What’s worse is that our phones last 1.5-2 years on average — you know this anecdotally when your “latest” device magically stops working. It’s as if an internal clock has been triggered, something that several tech giants, including Apple, have been accused of deliberately doing. Phones have low hand-me-down-ability and specialised recycling facilities are too few and far between for more than dedicated green warriors to make the effort. As a result of this, people are also tired of needing to upgrade phones. Several “upper-middle-class” folks will now make do with a 25k phone, knowing they will need to change phones again in 15 months. Design uniformity and almost-mandatory protective cases have nullified the badge value of expensive phones, too.

If Apple were to make their devices last longer or more eco-friendly on disposal, it would have a tremendously positive environmental impact. It would also inspire the army of copycats to do the same. In an age where there’s increased awareness of climate change, surely following an eco-friendly trend will become as important as adding a screen notch.

And if Apple were to actually make devices last longer, it would also mean everyone could just calm the bejeesus down and collectively drop out of this hype-fuelled 100-to-101 yearly race, and focus on actual innovation. The first iPhone took years to prototype, test, and get right. How great would it be to have some of those engineering minds trying to solve a real problem rather than figure out how to cram more megapixels into a selfie camera, or turn your face into a fucking emoji?

Some might be compelled to say that increasing device lifespan will negatively affect Apple’s revenue. In the short term, definitely. But look at it this way — if a company assured you a phone will last at least three years, you probably wouldn’t mind shelling out over 50k for it. And as more people increasingly ditch Apple for Android, this could actually help the company stem the drain. Don’t forget: Apple makes a huge chunk of its revenue from services. So having a larger base at the risk of lower hardware revenue might not be an altogether bad pitch to investors already nervous about slowing top-lines.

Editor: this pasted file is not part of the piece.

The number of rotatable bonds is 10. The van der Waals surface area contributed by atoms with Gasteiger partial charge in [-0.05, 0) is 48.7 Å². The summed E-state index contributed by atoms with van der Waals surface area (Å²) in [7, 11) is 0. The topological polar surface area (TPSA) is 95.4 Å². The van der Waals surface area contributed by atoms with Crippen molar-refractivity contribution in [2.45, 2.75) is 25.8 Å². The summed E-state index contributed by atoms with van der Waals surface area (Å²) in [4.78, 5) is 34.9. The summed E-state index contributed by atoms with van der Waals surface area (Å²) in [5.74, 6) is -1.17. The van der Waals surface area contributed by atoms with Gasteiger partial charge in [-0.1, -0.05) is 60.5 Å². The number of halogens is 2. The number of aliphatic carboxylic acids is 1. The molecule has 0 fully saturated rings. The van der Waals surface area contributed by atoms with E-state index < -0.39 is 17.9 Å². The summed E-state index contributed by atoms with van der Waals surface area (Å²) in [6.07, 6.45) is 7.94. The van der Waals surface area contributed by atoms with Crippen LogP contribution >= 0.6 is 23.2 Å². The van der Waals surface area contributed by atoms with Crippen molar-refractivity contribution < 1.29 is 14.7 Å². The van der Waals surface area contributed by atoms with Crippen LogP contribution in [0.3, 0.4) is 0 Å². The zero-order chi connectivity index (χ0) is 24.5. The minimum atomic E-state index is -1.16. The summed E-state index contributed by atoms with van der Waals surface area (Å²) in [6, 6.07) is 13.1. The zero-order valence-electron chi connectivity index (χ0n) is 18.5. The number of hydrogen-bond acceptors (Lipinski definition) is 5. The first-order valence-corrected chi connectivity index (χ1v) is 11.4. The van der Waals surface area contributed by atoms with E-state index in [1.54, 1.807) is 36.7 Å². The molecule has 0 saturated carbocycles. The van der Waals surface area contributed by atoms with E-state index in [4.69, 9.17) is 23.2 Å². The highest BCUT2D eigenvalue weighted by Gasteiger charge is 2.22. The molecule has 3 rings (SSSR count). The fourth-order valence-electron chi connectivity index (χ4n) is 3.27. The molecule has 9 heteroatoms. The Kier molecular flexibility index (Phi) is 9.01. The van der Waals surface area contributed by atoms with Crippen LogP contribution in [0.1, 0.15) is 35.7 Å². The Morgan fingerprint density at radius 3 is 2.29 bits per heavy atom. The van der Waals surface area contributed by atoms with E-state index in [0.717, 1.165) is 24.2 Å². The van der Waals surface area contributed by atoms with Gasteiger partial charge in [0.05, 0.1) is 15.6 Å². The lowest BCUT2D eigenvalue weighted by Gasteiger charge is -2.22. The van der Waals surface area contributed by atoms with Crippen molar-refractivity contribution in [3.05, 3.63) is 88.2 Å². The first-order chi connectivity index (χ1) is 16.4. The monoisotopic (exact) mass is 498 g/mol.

Not to mention the impact such a move will have on goodwill and branding. In a time of increasing cynicism and hate for Big Tech, Apple could gather some serious karma points by doing what it’s often done in the past — standing up for something it believes in. This is a rarity in tech today, and could even provide a moral high ground for Android loyalists to switch over, especially as Google is increasingly showing flexibility on its “Don’t Do Evil” mantra.

Global e-waste is growing every year, and will reach 60 million tonnes by 2021 — that’s the weight of 350 million smartphones.

To be fair to Tim Cook and his team, Apple has already started some efforts in this direction. Last year, it opened up the technology of its recycling facility, Daisy, to other phone companies. In 2018, it was globally powered by clean energy, and now works only with suppliers who do, too. But there needs to be more. The green outlook that’s friendly for press releases needs to be built into the product itself. Responsibility cannot be offloaded onto the consumer.

Yes, it will be expensive, and possible scary for employees and investors. It’ll involve deviation from the “moar! moar!” hardware thinking of recent years. But no other company can pull it off. And if it starts with phones, it will eventually work its way into all of consumer tech.

Apple has two things that can help it get there: An incredibly loyal user base, and very deep pockets.

Oh, and courage. That’ll come in handy too.